Freedom, Vol. 33, No. 14
Date:1st April 1972
Organisation: Freedom Press
Publication: Freedom
Issue:Volume 33, Number 14
Type:Publication Issue
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Discuss:Comments on this document

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Commentary From The Cedar Lounge Revolution

19th May 2014

This is a fascinating document from the Freedom Anarchist Weekly, which was linked to the Anarchist Federation of Britain and printed by Freedom Press , which itself was the main mover of the publication (which remains in print and is the only regular anarchist publication in Britain) and is the oldest anarchist press in Britain.

Printed in April 1972 there are a range of pieces in the four page document. These include pieces on the Paris Commune, letters about Rhodesia, an exhortation to workers to ‘Ignore the Law!’ in relation to the Industrial Relations Act. There’s an intriguing article on ‘Scottish revolutionary bank robbers’ entitled No Power in the Barrel of this Gun. There’s a strong international component. Spain under Franco is referenced, as is the plight of US conscripts who have made the journey to Canada (and it notes that those who make it to the UK ‘where they have unwisely taken refuge’ are handed over to the US authorities.

The main focus is on Ireland and the headline is ‘Military Dictatorship in Northern Ireland’. It argues that ‘The British Government has suspended the constitution of NI, dismissed the Elected Government at Stormont, and appointed a Westminster puppet to rule over the people of Ulster’. It argues that this is ‘military dictatorship and it has been imposed without the slightest opposition form the ‘democratic, ‘liberal’ and ‘socialist’ politicians of both Britain and Ireland’.

It contends that ‘The ‘Left’ – the communists and ‘revolutionaries’ of numerous varieties are so far sunk in the bog of Irish nationalism that they have not even noticed that a military dictatorship has been smooth set up before their very eyes. They are so accustomed to seeking ‘solutions’ through government action, that is, through violence, that Heath’s move is studied only to see whether it will provide such a solution’.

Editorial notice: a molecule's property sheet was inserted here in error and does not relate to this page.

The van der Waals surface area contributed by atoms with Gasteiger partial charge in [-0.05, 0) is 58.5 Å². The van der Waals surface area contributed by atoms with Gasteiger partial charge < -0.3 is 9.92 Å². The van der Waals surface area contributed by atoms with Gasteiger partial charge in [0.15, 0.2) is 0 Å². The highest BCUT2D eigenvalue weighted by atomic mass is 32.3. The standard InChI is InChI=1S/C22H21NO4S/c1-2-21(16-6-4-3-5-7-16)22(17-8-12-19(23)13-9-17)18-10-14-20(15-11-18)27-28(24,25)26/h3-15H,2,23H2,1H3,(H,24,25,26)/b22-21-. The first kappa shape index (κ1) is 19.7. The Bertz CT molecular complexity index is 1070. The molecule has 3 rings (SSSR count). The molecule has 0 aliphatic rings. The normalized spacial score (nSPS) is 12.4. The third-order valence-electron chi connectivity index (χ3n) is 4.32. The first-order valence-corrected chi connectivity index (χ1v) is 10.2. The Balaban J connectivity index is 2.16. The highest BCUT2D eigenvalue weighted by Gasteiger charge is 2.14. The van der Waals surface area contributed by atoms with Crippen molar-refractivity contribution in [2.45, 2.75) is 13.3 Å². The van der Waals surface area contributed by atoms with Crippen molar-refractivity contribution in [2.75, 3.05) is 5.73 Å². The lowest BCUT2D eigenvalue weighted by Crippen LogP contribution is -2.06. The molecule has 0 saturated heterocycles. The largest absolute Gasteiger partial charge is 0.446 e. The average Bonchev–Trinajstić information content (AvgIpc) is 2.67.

There is no easy way out, and there is no way out at all through politics. The people themselves must take a hand. Not by lending themselves to the violence of the politicians. Not by supporting the nationalists of the IRA or the nationalists of the North and Craig. Both these groups are devoted not to the liberation of the people from oppression and injustice, but to the securing of power for themselves.

It continues:

Nationalism is a curse. Flags don’t feed babies, build homes, or end wage slavery. For that there is required not nationalistic fervour, but mutual aid, co-operation, and brotherhood.

Also on the front cover are An Appeal to British Soldiers in Ireland and an Appeal to the Soldiers of the IRA. The first suggests that ‘Some of you have no doubt escaped from unemployment into the army – that is how most volunteer armies are recruited – and we are sure that few of you thought much about killing. But when the chips are down that is what you have to do. The common people of Ireland basically want what we all want – a job – a home – and a peaceful life’. They should be left to themselves to find it. The latter argues: ‘The Catholics of the North, poor and oppressed as they are, do not want life as it is in Southern Ireland. Like common people everywhere they want to live at peace with their neighbours and get a living wage and decent housing. And for the Protestant worker it is the same, what have they in common with the landed gentry who claims to speak for them?’

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